What is it that holds you back? What pushes your employees or peers to burn themselves out? What halts growth and stifles innovation? What keeps cultures from overcoming periods of apathy? Some might point to poor company culture, faulty leadership, or even personal mental health and wellness. But one thing ties them all together—permission.
When we don’t feel like we have permission to do things that need to be done, we hold back and force ourselves into doing something unnatural. And that unnaturalness forms tension between two opposing things: what we are doing vs. what we should be doing.
Now, more often than not, permission is given tacitly. Meaning no one tells us we have permission to take the day off when we need the rest (except maybe during the onboarding process). It’s either built into the culture, or it isn’t. Sometimes, even if it is built into the culture, we don’t allow ourselves permission out of pure habit, fear, or uncertainty.
But whatever the cause, the bottom line is we need permission. We need it to maintain wellbeing at work, try new things freely, follow our gut, and actively confront difficult problems. Permission is needed if we want our organizations to have a healthy growth rate, our employees to have a healthy work-life balance, and our values and vision to withstand change.
You may think your employees feel like they have the permission they need to:
- Take time off work
- Advocate for their needs (physical, mental, personal, and professional)
- Try new processes
- Challenge their leaders
- Confront issues they see within the organization
But ask yourself: are you sure? How are you sure? Do you expressly permit your employees to do these things? Do their managers? Is it written in your company values? If you’re not sure, then your organization could probably benefit from a refresher.
Some red flags can help you identify when employees need permission. Suppose you have more than one (or even one) employee burning themselves out, consistently working long hours, or taking on too many things. In that case, they probably feel like they don’t have permission to say no to taking on more responsibility, taking the time they need for themselves, or asking for help.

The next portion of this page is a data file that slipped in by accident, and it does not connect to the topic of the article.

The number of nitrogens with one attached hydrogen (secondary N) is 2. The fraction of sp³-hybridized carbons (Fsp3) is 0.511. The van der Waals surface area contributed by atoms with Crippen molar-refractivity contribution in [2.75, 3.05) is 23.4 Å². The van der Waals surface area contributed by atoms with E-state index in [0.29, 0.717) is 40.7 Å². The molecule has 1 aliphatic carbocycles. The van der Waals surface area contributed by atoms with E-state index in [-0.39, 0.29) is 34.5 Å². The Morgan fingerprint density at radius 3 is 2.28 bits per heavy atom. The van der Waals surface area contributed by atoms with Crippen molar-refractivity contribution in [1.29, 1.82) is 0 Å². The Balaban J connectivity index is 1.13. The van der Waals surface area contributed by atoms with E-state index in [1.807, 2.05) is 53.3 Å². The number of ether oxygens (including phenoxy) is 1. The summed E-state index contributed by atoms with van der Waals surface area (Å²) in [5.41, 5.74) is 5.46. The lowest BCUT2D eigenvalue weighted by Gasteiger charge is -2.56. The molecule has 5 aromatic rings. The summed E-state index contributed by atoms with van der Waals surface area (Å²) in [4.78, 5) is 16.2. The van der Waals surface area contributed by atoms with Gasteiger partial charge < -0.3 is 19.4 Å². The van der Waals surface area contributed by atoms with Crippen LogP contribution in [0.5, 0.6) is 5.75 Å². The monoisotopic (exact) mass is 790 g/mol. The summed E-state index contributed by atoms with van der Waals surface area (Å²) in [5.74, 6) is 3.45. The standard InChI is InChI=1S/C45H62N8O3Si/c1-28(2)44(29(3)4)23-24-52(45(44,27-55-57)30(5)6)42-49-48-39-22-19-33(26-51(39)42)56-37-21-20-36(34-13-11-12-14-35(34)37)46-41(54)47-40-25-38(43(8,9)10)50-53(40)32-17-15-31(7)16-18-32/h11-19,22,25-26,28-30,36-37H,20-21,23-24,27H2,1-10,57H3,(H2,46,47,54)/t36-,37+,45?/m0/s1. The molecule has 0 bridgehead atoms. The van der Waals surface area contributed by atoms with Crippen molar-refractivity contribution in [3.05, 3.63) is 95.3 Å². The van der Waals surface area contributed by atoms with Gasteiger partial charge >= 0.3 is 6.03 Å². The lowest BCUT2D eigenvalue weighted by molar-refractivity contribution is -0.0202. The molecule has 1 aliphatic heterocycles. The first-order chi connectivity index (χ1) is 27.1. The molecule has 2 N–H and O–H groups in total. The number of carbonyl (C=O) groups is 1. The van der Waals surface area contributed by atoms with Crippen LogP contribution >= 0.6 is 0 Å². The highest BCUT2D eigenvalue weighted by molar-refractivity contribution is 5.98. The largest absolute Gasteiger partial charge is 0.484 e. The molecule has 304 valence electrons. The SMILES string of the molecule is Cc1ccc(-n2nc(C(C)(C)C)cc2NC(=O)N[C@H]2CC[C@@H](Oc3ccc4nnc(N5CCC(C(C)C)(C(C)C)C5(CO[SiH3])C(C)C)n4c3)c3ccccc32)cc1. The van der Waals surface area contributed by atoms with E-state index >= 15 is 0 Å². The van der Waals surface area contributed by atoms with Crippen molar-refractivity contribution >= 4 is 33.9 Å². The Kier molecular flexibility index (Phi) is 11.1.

If you want to remind your employees (or tell them for the first time) they have your support in doing these things, try:
- Telling them in a one-on-one or company-wide meeting
- Training your managers to work it into the onboarding process
- Writing it into your company values
- Acknowledging or celebrating employees who set an example
- Sending it in an email, writing it on the wall, shouting it from the rooftops
However you go about it, remember people often need to be reminded of what is allowed. Don’t fail to do so. Keep it in the conversation, add it to your company employee survey, bring it up wherever and whenever you can. It takes time to unlearn habits of keeping their heads down, keeping quiet, and avoiding asking for things. As a leader, work with your employees to gradually build their sense of permission.
And don’t forget to set the example. Don’t be afraid to tell your team when you need time off or that you’re comfortable asking for help when you need it.
We’ve all had jobs where we felt we had to show up when we were sick or couldn’t take time off when we needed it. We’ve had managers who got mad at us for needing help or refused to listen to new ideas. There are far too many people working too many hours because they don’t feel they can advocate for their needs.
The fact is, sometimes you need to give yourself permission. If no one is doing it for you, do it yourself. And if you can’t do it, then here you go. Repeat after us:
You are allowed to take time off when you need it. You have permission to ask for help. You have permission to confront issues. You have permission to say no to more work. You have permission to quit any job that doesn’t give you permission to do these things. You have permission to ask for a raise and to tell your boss you deserve a promotion. You have permission to follow your gut. You have permission to fail.
For each other
As a society, we haven’t done a great job teaching people their needs are just as important as their jobs. We haven’t done an excellent job raising people to feel free to take time off or say when they’re overwhelmed. It’s not uncommon to feel like admitting you’re overwhelmed or need a break is like saying you can’t do the job. It feels like failure to admit these things to ourselves, much less each other, and even less to our bosses.
But if we don’t encourage people to advocate for their needs or take a day off without feeling guilty and afraid their positions will be negatively affected, we’re building an extremely fragile foundation for our success. For our organizations to succeed, we need our people to succeed. And for our people to succeed, we need to build a culture that allows them to meet their needs, guilt-free.
Photo by Lindsay Helms
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